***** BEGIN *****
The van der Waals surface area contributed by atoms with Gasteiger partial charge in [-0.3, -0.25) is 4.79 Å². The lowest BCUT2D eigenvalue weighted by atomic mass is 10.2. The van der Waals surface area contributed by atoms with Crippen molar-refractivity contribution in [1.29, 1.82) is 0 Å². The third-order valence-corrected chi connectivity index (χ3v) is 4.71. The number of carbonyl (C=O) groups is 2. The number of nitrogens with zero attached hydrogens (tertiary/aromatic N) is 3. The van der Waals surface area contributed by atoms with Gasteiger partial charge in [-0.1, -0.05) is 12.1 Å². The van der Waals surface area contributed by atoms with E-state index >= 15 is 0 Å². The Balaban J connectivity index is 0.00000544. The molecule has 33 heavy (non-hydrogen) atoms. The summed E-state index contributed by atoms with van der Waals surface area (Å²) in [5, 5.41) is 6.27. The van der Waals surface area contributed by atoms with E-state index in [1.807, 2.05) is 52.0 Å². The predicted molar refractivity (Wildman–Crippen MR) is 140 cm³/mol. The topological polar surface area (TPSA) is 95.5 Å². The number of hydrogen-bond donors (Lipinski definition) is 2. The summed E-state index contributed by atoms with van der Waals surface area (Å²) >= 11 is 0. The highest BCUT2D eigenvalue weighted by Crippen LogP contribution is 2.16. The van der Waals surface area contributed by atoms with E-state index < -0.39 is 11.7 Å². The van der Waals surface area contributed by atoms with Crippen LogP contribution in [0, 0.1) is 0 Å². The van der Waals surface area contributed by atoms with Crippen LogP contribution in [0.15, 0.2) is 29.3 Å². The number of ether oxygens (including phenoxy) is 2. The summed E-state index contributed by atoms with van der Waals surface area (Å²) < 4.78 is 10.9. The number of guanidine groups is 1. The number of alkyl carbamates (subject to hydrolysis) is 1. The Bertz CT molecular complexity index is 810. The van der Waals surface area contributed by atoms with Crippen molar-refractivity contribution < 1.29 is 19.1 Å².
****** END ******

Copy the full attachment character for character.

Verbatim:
The van der Waals surface area contributed by atoms with Gasteiger partial charge in [-0.3, -0.25) is 4.79 Å². The lowest BCUT2D eigenvalue weighted by atomic mass is 10.2. The van der Waals surface area contributed by atoms with Crippen molar-refractivity contribution in [1.29, 1.82) is 0 Å². The third-order valence-corrected chi connectivity index (χ3v) is 4.71. The number of carbonyl (C=O) groups is 2. The number of nitrogens with zero attached hydrogens (tertiary/aromatic N) is 3. The van der Waals surface area contributed by atoms with Gasteiger partial charge in [-0.1, -0.05) is 12.1 Å². The van der Waals surface area contributed by atoms with E-state index >= 15 is 0 Å². The Balaban J connectivity index is 0.00000544. The molecule has 33 heavy (non-hydrogen) atoms. The summed E-state index contributed by atoms with van der Waals surface area (Å²) in [5, 5.41) is 6.27. The van der Waals surface area contributed by atoms with E-state index in [1.807, 2.05) is 52.0 Å². The predicted molar refractivity (Wildman–Crippen MR) is 140 cm³/mol. The topological polar surface area (TPSA) is 95.5 Å². The number of hydrogen-bond donors (Lipinski definition) is 2. The summed E-state index contributed by atoms with van der Waals surface area (Å²) >= 11 is 0. The highest BCUT2D eigenvalue weighted by Crippen LogP contribution is 2.16. The van der Waals surface area contributed by atoms with E-state index < -0.39 is 11.7 Å². The van der Waals surface area contributed by atoms with Crippen LogP contribution in [0, 0.1) is 0 Å². The van der Waals surface area contributed by atoms with Crippen LogP contribution in [0.15, 0.2) is 29.3 Å². The number of ether oxygens (including phenoxy) is 2. The summed E-state index contributed by atoms with van der Waals surface area (Å²) < 4.78 is 10.9. The number of guanidine groups is 1. The number of alkyl carbamates (subject to hydrolysis) is 1. The Bertz CT molecular complexity index is 810. The van der Waals surface area contributed by atoms with Crippen molar-refractivity contribution < 1.29 is 19.1 Å².